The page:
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FSA DS: Things To Do Now That You’re Done

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Your team is submitted and the game is underway, but the fun is hardly over.

U23 worlds finish Bryn Lennon, Getty

As of ... an hour or so ago when I last checked, some 1,220 teams had been submitted to the 2017 FSA Directeur Sportif year-long competition, counting both men’s and women’s teams. There are a couple people who were having trouble, and when we are done helping them the final team tally might include an additional 3-5 teams.

And that’s might just end up with the all time record! But just, or maybe not at all. Here are some recent totals:

2016: 1,208 teams

2015: 1,155

2014: 1,224

2013: 1,214

2012: 1,060

Ultimately, we are a pretty consistent bunch. There are some other fun numbers that I’ll get to momentarily. But first...

So Now What?

Now the point-scoring begins, with tomorrow’s first stage of the Abu Dhabi Tour, but that doesn’t mean all you have left to do is sit back and watch the points roll in. No, you have time now to create your Private Sub-League.

Here’s how I described the process last year, and nothing has changed since then:

Just click on the 'MY TEAM" tab and scroll to the bottom, where you will see "Your Own Private Sub League." You needn't do anything to get started, just begin searching for teams to add by user ID or team name. Click the green + sign and presto! A few points:

When you add a team or teams, that display is on your page only, and doesn't do anything to the person whose team you added. They can return the favor by adding you to their private sub league, or not.

Adding someone also doesn't give you any power over them whatsoever, or vice versa. They won't know you added them unless you tell them. You won't likely know how many people added you to their league, unless you talk to them all. Really, the private sub league is just names of teams and scores, compared to yours.

So that's what it doesn't do. What it DOES do is give you a way to collect a group of friends and compete against each other. By having their teams handy you can not only see their collective score, you can click on their team and see what riders you have to reckon with. If they're beating you on the strength of a bunch of previously unheralded Danish teenagers, well, now you know something about Danish teenagers. Learning can be fun!

It can also be used as the basis for gambling. Or could, if gambling were legal. Which it definitely is not.

Pretty simple. And a really fun way to ramp up the competition. It wasn’t something you could do too much of prior to the deadline, because people’s teams weren’t submitted yet, but now that we are past, it’s definitely time to stock up your sub-league.

Damn... Statistics

Go here to view some curious-looking numbers. Every year it’s a bit of a “lanterne rouge”-type “battle” to see who wins the prize for being on the most teams. This year’s top 10 are as follows:

  1. Caleb Ewan, 318 teams
  2. Pierre Rolland, 315
  3. Tiesj Benoot, 303
  4. John Degenkolb, 249
  5. Merhawi Kudus Ghebremedhin, 229
  6. Lilian Calmejane, 219
  7. Alberto Contador, 212
  8. Richie Porte, 204
  9. Louis Vervaeke, 199
  10. Ilnur Zakarin, 194

What does it mean? Ewan, curiously enough, defended his 2016 title, when he was on a whopping 448 teams, whom he rewarded with a performance that was so underwhelming that he got priced in a way that everyone still thinks he’s too cheap. Is this the year he really breaks out? A good two-thinds of Ewan-linked teams are willing to give him a second chance.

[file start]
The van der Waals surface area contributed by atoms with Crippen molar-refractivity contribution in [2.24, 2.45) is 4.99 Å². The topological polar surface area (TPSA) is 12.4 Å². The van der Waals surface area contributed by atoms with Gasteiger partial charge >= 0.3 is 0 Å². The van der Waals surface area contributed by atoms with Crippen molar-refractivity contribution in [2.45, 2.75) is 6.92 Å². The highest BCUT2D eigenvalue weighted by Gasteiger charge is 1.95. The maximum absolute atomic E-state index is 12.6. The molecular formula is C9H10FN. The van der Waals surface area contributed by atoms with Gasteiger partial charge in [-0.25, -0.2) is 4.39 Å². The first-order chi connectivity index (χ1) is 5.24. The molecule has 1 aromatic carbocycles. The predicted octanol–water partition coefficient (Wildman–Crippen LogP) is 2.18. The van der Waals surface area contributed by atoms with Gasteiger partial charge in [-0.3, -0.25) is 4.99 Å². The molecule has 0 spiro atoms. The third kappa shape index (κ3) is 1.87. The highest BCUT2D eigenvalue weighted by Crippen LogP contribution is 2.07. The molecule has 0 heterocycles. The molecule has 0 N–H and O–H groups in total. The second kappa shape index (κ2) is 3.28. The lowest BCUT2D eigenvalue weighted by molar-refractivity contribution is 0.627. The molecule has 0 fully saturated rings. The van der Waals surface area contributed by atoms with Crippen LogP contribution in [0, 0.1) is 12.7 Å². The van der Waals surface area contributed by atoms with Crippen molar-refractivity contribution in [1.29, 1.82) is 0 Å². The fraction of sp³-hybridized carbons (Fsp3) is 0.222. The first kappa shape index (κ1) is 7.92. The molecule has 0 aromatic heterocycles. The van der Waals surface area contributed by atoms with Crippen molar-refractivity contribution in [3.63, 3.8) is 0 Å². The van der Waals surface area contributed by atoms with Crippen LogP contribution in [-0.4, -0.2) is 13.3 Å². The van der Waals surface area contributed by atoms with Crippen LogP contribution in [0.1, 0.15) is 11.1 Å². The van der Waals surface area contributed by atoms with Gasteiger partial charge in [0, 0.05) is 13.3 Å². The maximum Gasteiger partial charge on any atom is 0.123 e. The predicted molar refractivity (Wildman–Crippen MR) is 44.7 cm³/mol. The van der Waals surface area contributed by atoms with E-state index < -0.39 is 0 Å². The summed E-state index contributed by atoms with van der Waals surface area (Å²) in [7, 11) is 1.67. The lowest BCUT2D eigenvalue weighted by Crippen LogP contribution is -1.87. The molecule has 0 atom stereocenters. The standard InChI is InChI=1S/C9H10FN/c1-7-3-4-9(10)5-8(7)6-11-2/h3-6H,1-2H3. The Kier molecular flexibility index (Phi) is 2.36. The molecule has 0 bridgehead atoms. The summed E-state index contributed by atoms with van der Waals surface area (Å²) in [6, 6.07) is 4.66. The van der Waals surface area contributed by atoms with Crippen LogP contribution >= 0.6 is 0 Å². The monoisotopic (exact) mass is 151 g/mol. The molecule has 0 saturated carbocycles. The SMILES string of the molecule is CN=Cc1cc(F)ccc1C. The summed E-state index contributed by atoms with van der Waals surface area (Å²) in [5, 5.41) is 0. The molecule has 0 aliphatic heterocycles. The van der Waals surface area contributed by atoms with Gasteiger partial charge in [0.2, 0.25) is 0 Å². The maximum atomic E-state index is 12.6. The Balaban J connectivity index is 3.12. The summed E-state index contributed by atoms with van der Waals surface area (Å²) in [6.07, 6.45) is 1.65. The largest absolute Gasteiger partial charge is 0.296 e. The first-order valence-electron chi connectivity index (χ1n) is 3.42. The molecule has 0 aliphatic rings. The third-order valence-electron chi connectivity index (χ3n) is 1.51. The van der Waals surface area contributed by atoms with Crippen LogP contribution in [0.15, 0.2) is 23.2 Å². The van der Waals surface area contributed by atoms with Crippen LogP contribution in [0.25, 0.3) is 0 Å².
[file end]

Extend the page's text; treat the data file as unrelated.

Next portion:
Sprinters often make the list, since it’s easy to imagine races they could win, as do veterans whose prices has been reduced for reasons that maybe not everyone thinks will happen again. And then there are always the Winter Warriors, riders who score points the day before you decided to really start focusing on building your team. Ewan checks two of those boxes. Rolland fits the veteran category, as does Degenkolb. Benoot is just a popular guy who has been riding well early on. After that, I’ll leave it up to you guys to decipher. I only had Ewan from the list, so what do I know?

France seized the top spot for greatest share of all riders chosen, with its athletes accounting for a total of 2,846 roster spots. This breaks a four-year trend in which Italians were the most popular, and before that it was Belgians. Make of that what you will...

On the Women’s side, the top ten most selected riders looked a bit more like just riders people think are awesome, as opposed to sneaky values:

  1. Lucy Garner, 127 teams
  2. Lotte Kopecky, 119
  3. Katarzyna Niewiadoma, 110
  4. Pauline Ferrand-Prevot, 97
  5. Coryn Rivera, 94
  6. Floortje Mackay, 94
  7. Hannah Barnes, 90
  8. Thalita de Jong, 85
  9. Cecilie Uttrup Ludwig, 84
  10. Elisa Longo Borghini, 66

A Voi!

OK now I have a couple questions for you guys. First, get in your nominations for best team name. If I can put up a poll in a few days we can pick one democratically. This started in the prior thread, so continue that here.

Another idea: how should people identify the fact that they used the random team generator? It’s still possible to change your team name, so if we can devise a system for indicating the random ones, that might be fun to track. My women’s team was a randomly-generated affair, thanks to an ungodly stretch of busy-ness and what looked like a pretty solid team when I was tinkering with SuperTed’s latest roster-making toy.

Finally, beware the Jimbo Line. Its current name is >> "Jimbo Line™" is not the preferred nomenclature. "金宝线", please <<, and if Peter Sagan and Fernando Gaviria crash into each other early on, it’ll be easy to stay above. But if not... woe betide thee!